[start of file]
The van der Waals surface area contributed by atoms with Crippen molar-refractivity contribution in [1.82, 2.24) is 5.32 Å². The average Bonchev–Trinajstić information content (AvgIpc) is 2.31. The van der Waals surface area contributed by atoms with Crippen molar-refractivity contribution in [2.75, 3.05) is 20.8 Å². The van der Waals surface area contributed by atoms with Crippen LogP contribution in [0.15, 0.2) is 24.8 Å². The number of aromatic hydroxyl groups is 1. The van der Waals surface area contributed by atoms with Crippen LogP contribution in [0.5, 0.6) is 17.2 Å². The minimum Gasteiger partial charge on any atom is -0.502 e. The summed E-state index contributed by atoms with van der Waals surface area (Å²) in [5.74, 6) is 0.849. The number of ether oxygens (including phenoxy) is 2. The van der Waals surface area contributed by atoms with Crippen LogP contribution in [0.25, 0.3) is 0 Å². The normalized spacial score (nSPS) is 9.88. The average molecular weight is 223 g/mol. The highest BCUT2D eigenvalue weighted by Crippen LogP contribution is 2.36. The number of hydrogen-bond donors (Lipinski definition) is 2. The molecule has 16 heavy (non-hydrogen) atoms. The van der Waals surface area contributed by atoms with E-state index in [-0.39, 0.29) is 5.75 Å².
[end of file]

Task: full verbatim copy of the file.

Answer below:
The van der Waals surface area contributed by atoms with Crippen molar-refractivity contribution in [1.82, 2.24) is 5.32 Å². The average Bonchev–Trinajstić information content (AvgIpc) is 2.31. The van der Waals surface area contributed by atoms with Crippen molar-refractivity contribution in [2.75, 3.05) is 20.8 Å². The van der Waals surface area contributed by atoms with Crippen LogP contribution in [0.15, 0.2) is 24.8 Å². The number of aromatic hydroxyl groups is 1. The van der Waals surface area contributed by atoms with Crippen LogP contribution in [0.5, 0.6) is 17.2 Å². The minimum Gasteiger partial charge on any atom is -0.502 e. The summed E-state index contributed by atoms with van der Waals surface area (Å²) in [5.74, 6) is 0.849. The number of ether oxygens (including phenoxy) is 2. The van der Waals surface area contributed by atoms with Crippen LogP contribution in [0.25, 0.3) is 0 Å². The normalized spacial score (nSPS) is 9.88. The average molecular weight is 223 g/mol. The highest BCUT2D eigenvalue weighted by Crippen LogP contribution is 2.36. The number of hydrogen-bond donors (Lipinski definition) is 2. The molecule has 16 heavy (non-hydrogen) atoms. The van der Waals surface area contributed by atoms with E-state index in [-0.39, 0.29) is 5.75 Å².